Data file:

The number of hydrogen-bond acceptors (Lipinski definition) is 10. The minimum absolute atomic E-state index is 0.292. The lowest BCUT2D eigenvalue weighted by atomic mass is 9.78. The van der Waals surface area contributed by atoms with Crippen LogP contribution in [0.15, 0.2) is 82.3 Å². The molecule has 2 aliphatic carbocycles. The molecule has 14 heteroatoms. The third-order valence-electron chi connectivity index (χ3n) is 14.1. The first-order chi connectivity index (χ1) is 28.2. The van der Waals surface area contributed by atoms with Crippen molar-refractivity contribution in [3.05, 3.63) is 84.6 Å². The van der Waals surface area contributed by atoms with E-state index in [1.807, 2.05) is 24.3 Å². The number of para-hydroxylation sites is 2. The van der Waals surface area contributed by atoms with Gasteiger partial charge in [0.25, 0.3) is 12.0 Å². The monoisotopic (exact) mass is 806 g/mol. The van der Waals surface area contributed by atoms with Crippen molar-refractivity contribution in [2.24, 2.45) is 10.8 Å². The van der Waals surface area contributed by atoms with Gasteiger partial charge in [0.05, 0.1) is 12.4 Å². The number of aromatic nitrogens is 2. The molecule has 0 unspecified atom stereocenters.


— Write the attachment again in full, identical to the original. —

The number of hydrogen-bond acceptors (Lipinski definition) is 10. The minimum absolute atomic E-state index is 0.292. The lowest BCUT2D eigenvalue weighted by atomic mass is 9.78. The van der Waals surface area contributed by atoms with Crippen LogP contribution in [0.15, 0.2) is 82.3 Å². The molecule has 2 aliphatic carbocycles. The molecule has 14 heteroatoms. The third-order valence-electron chi connectivity index (χ3n) is 14.1. The first-order chi connectivity index (χ1) is 28.2. The van der Waals surface area contributed by atoms with Crippen molar-refractivity contribution in [3.05, 3.63) is 84.6 Å². The van der Waals surface area contributed by atoms with E-state index in [1.807, 2.05) is 24.3 Å². The number of para-hydroxylation sites is 2. The van der Waals surface area contributed by atoms with Gasteiger partial charge in [0.25, 0.3) is 12.0 Å². The monoisotopic (exact) mass is 806 g/mol. The van der Waals surface area contributed by atoms with Crippen molar-refractivity contribution in [2.24, 2.45) is 10.8 Å². The van der Waals surface area contributed by atoms with Gasteiger partial charge in [0.05, 0.1) is 12.4 Å². The number of aromatic nitrogens is 2. The molecule has 0 unspecified atom stereocenters.